Derby Desire

Thinking vertical thoughts as I try to hold my own against the LIRR at a recent practice. (Photo by Rohanie Parbhoo)
Thinking vertical thoughts as I try to hold my own against the LIRR at a recent practice. (Photo by Rohanie Parbhoo)

When I arrived at Skate Safe America for a recent practice session with the Long Island Roller Rebels (LIRR), an all-female roller derby league, I wasn’t really sure what to expect, other than to make sure I had an ice pack ready. I imagined my best case scenario was being very sore, the worst case was being rolled out on a stretcher.

Despite the very real threat of injury, being a derby girl has always charmed me. I spent most of my 9-year-old summer on skates, and ever since watching the movie Whip It in college, I’ve been fascinated by derby culture and the strong, confident women who play.

They have clever nicknames, wear cool uniforms and are tough as nails. And while all that is true, getting a chance to hang with the LIRR taught me that derby is a lot more than putting on a show while wearing cool fishnets and skates.

Roller derby, which is played by two teams of five skaters who score points by passing members of the opposing team, is a high contact, physically demanding sport. Since most of my derby knowledge came from a fictional movie, the majority of my derby prep work included digging sporty leggings out of the back of my closet and firming up my derby name (Babe Lincoln). But as I laced up my sneakers for the cardio portion of practice, I soon realized that there’s a whole lot more to being a derby girl than aesthetics.

Roller Derby
Thin Slice of Violence in action

These women are hardcore athletes. Practice, which involves cardio, skating and blocking drills, takes place at least two to three times a week and many of them also do cross-training and exercise on the side to keep their bodies in peak shape.

“I think a lot of people have the misconception it’s fake or for show, but in the past five or six years, derby’s become an athletic sport,” said Becca Cleary, who goes by the derby name Belligerent Bex.

Meredith Heller, known on skates as Merry Death Star, agrees, saying that derby is much more than a spectacle sport.

“We’re not WWE. It’s not short skirts and throwing elbows, we’re not just here to impress people in the audience,” Heller said. “It’s still aggressive, but more athletic than people think.”

While I came into practice thinking my pointy elbows would come in handy, I soon found out elbowing my way to victory was against the rules. To block opponents from passing, skaters can only use their butts, shoulders, hips or do a full body slam which combines a hip and shoulder check.

roller derby
LIRR blocks opponents

And it turns out you don’t need your elbows to do some serious damage on the track; skaters have suffered broken bones, fractures, sprains and in one story I heard, even paralysis.

Because of the risk, safety is paramount. Skaters wear wrist guards, elbow and knee pads, a helmet and mouth guard. They’re also required to take a written test on the rules, as well as a physical skills test to make sure they can hold their own on the track.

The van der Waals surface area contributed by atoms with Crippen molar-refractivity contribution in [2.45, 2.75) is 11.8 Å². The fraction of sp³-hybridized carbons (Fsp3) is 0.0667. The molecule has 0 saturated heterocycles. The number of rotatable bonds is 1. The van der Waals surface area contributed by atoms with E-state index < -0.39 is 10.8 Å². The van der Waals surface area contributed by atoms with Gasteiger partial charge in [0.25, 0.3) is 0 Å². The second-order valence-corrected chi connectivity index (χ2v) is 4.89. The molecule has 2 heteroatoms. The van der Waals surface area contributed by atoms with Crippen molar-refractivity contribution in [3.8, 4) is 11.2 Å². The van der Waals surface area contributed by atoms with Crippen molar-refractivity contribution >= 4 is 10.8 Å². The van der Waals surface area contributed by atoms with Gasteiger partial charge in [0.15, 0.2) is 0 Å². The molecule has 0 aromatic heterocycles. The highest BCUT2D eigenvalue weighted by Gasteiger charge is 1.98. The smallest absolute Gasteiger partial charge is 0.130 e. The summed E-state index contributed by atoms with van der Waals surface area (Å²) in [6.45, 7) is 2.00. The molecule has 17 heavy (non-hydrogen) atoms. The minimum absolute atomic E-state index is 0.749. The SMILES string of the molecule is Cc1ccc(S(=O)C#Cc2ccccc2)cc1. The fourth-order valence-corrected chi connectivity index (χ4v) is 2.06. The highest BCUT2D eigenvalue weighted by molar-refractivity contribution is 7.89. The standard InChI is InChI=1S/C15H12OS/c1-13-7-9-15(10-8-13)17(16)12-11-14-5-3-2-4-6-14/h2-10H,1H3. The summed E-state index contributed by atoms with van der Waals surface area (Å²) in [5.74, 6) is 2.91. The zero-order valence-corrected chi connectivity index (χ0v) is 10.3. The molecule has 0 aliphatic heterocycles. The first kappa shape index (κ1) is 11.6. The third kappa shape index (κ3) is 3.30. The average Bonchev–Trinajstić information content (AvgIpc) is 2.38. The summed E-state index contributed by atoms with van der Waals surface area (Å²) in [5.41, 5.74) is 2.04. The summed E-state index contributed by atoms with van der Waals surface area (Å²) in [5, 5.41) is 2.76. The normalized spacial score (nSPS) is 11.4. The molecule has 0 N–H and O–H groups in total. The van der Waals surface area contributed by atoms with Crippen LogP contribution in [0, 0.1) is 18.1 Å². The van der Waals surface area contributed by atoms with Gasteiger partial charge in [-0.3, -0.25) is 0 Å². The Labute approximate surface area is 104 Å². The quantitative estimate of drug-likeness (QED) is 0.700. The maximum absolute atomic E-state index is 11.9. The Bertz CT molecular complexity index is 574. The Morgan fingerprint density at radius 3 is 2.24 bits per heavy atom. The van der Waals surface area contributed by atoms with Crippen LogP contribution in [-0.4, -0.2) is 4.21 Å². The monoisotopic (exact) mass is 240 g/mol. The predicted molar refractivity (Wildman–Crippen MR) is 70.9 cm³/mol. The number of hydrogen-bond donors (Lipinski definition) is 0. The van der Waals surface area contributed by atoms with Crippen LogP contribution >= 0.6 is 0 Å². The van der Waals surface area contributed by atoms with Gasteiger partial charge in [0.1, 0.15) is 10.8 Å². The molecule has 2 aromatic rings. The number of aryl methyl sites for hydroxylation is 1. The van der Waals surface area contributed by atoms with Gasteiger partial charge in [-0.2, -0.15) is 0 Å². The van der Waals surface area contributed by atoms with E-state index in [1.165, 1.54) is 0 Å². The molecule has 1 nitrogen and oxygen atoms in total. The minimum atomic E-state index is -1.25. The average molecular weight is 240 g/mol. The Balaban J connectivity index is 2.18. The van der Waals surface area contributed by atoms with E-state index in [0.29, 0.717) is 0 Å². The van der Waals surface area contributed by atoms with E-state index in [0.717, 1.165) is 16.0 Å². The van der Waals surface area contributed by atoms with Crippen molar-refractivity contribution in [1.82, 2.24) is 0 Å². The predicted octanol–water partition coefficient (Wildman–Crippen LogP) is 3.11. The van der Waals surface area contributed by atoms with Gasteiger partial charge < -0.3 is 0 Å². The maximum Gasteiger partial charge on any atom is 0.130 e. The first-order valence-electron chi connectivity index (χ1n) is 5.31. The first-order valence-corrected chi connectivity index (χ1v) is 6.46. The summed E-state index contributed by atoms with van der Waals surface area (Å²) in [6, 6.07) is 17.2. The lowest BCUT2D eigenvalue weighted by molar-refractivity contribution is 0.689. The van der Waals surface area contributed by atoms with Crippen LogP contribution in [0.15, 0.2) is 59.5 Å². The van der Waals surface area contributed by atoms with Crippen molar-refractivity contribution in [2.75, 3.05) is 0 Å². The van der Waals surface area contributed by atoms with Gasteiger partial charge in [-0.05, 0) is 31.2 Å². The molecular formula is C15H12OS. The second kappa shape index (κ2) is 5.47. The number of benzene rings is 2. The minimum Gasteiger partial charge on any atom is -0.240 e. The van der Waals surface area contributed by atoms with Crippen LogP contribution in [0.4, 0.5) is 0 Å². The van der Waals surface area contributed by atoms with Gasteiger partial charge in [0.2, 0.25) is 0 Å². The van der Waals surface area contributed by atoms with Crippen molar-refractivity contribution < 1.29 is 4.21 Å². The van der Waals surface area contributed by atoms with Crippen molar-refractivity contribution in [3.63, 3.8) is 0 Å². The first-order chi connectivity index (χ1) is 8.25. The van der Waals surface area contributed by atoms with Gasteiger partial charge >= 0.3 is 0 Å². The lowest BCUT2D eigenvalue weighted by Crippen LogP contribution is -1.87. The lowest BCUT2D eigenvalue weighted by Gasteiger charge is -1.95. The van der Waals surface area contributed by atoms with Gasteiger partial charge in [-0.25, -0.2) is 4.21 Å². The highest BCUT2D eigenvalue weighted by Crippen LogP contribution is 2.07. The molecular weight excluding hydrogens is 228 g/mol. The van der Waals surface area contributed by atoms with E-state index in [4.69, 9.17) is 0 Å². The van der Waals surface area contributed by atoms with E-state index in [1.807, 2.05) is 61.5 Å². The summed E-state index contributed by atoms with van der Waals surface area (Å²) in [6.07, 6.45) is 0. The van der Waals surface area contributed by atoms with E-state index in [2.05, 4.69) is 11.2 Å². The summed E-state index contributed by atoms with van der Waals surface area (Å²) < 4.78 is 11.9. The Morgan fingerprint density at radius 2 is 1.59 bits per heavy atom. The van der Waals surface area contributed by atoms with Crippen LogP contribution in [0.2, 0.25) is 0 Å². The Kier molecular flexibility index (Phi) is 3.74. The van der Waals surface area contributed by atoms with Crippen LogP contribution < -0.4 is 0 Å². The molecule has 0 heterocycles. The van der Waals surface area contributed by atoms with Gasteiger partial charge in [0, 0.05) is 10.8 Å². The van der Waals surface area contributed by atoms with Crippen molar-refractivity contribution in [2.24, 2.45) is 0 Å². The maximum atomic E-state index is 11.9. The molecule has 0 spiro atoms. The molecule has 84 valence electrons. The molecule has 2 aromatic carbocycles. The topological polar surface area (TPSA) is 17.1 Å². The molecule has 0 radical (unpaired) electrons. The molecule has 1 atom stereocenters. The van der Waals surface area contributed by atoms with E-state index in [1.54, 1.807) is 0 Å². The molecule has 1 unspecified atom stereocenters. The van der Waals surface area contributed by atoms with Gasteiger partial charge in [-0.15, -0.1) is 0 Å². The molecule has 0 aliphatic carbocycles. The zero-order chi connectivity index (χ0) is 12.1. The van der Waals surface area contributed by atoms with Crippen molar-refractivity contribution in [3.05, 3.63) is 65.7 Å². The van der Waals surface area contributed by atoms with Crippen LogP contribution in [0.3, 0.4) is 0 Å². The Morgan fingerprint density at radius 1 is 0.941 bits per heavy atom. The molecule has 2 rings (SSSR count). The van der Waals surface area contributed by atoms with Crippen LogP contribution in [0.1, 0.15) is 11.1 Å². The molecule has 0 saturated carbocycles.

“We want to make sure they can stop and go, get around people and are stable on their feet,” Heller said. “We want to make sure they’re not going to fall and trip or kick someone. That’s a huge part of what our coaching staff does, making sure everyone is safe and can go on the track without being a liability to themselves or other skaters.”

And while derby is not a sport for the faint of heart, it does provide a strong sense of comradery, or “derby love.” The girls say the family-like atmosphere is one of the best parts about being on the team.

roller derby
Femme&M leads the pack

“Everyone on our team gets along really well, both on and off the track,” Cleary said. “Everyone is friends and we all hang out outside of derby together. It’s a real community.”

The fact that all the girls on the team can get along is even more impressive because of their diversity. The women range in age, educational backgrounds and professions. And different body types are not only welcome in derby, they’re an advantage.

“Derby was a sport designed with women in mind,” Heller said, noting that a lot of the physicality of the sport has its benefits in the female body. “It was really designed for women to get out there and show how aggressive, but beautiful we can be.”

Melanie “Femme&M” Morgan said the body positive culture was one of the biggest draws for her to join derby.

“Seeing all these different girls is not what you usually see,” Morgan said. “In this sport particularly, every body type has a strength. You use what you have.”

092Practicing with the LIRR did fulfill a bit of my derby dreams, but more than that, it was great to see a group of ladies from all walks of life have their paths cross because of a sport that so many would think is absolutely crazy. And while I have no doubt they could hip check me into next week, the LIRR girls are also some of the nicest I’ve ever met. More than just teammates, these girls are friends, and the laughter and good spirit they share is contagious.

Though I’m not an official derby girl yet, I am keeping my skates out of storage. If it doesn’t happen now, there is always the chance it could happen in a year or two, or if I’m like some LIRR members, in 10 or 20 years. And if not, at least I learned some tips on how to hip check.

See the LIRR in all their glory at their next home game at May 14 at Skate Safe America. Visit www.longislandrollerrebels.org for more information.


 

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Betsy Abraham
Betsy Abraham is senior managing editor at Anton Media Group and editor of The Westbury Times and Massapequa Observer. She also writes for Long Island Weekly.

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